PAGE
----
18. LENDING PROJECT IMPACT ON AGRICULTURAL INDIVIDUAL SECTOR DEVELOPMENT IN MOLDOVA

    Directory of Open Access Journals (Sweden)

    Aurelia LITVIN

    2014-04-01

    Full Text Available Economic development within rural areas of the Republic of Moldova is affected by multiple issues which cross the agricultural individual sector development. One of the main factors that would influence positively the development of agriculture is investment. Investment plays an important role on the country's economy, representing the material support of its economic and social development. It ensures the permanent capital increase, advances the technical and economic efficiency of existing ones and creates new places of employment. In this context, investment is the decisive element of economic growth, of the intensive, qualitative and effective factors promotion.

  19. The Development and Persistence of Agricultural Policy in the EU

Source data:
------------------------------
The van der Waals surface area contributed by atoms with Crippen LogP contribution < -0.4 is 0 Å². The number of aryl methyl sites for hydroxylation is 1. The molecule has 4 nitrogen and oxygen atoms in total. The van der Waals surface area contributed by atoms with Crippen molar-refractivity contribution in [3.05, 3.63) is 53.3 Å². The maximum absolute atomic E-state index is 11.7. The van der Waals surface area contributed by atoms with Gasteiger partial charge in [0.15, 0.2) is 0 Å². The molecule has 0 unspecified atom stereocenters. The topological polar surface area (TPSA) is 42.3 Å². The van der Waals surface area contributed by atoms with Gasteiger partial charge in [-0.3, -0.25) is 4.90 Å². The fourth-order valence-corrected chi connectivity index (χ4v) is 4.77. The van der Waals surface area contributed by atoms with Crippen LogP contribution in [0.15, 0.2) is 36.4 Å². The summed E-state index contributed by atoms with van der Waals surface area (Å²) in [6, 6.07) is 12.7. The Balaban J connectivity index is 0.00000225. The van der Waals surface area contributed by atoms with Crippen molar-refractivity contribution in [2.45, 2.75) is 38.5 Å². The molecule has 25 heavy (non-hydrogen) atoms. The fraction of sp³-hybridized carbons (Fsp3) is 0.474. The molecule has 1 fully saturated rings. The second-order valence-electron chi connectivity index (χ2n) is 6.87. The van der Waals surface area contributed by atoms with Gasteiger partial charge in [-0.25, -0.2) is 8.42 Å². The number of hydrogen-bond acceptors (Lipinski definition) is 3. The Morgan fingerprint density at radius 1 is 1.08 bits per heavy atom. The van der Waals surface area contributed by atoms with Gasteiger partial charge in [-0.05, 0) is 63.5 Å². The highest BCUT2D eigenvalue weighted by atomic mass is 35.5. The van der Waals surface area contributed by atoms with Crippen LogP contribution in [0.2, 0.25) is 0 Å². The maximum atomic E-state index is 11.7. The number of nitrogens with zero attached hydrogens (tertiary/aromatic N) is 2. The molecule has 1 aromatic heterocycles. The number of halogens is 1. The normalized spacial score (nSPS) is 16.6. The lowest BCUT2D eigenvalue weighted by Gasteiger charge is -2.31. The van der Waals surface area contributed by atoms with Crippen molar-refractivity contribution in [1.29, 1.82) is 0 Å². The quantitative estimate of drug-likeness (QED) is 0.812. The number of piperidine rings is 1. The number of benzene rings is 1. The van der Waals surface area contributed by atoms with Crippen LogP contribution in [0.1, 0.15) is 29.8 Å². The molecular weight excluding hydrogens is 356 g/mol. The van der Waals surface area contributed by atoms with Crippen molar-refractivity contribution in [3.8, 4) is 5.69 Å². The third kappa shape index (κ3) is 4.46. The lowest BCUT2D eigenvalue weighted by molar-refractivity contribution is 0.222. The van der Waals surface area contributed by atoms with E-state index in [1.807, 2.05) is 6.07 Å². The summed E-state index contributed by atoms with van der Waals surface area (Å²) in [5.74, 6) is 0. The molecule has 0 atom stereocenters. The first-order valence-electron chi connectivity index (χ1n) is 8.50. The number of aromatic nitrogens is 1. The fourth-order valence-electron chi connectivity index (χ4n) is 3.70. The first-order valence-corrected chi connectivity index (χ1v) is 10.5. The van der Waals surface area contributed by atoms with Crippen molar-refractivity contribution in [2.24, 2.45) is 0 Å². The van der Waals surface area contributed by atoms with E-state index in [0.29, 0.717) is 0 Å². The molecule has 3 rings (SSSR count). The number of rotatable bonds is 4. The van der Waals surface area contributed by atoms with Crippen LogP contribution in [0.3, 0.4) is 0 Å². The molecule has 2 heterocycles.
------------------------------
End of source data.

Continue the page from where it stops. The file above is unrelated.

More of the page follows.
DEFF Research Database (Denmark)

    Berthou, Silas

    Abstract The analysis of which factors affect the development of European agricultural policy, the CAP, combines economic, political and historic methods to examine the interaction between politicians, farmers and voters/taxpayers. The objective of this PhD thesis is to examine the development...... and persistence of agricultural policy in the EU, based on the hypothesis that the political process and the agricultural structure are linked together. This is achieved through an examination of the foundation, the Danish farm household income and the future of agricultural support. The result of this study...... is that the foundation of agricultural policy in Europe depends on domestic policy, thus how the policy measures will affect voters. The farm households in Denmark have a living standard which is equal to rest of the society....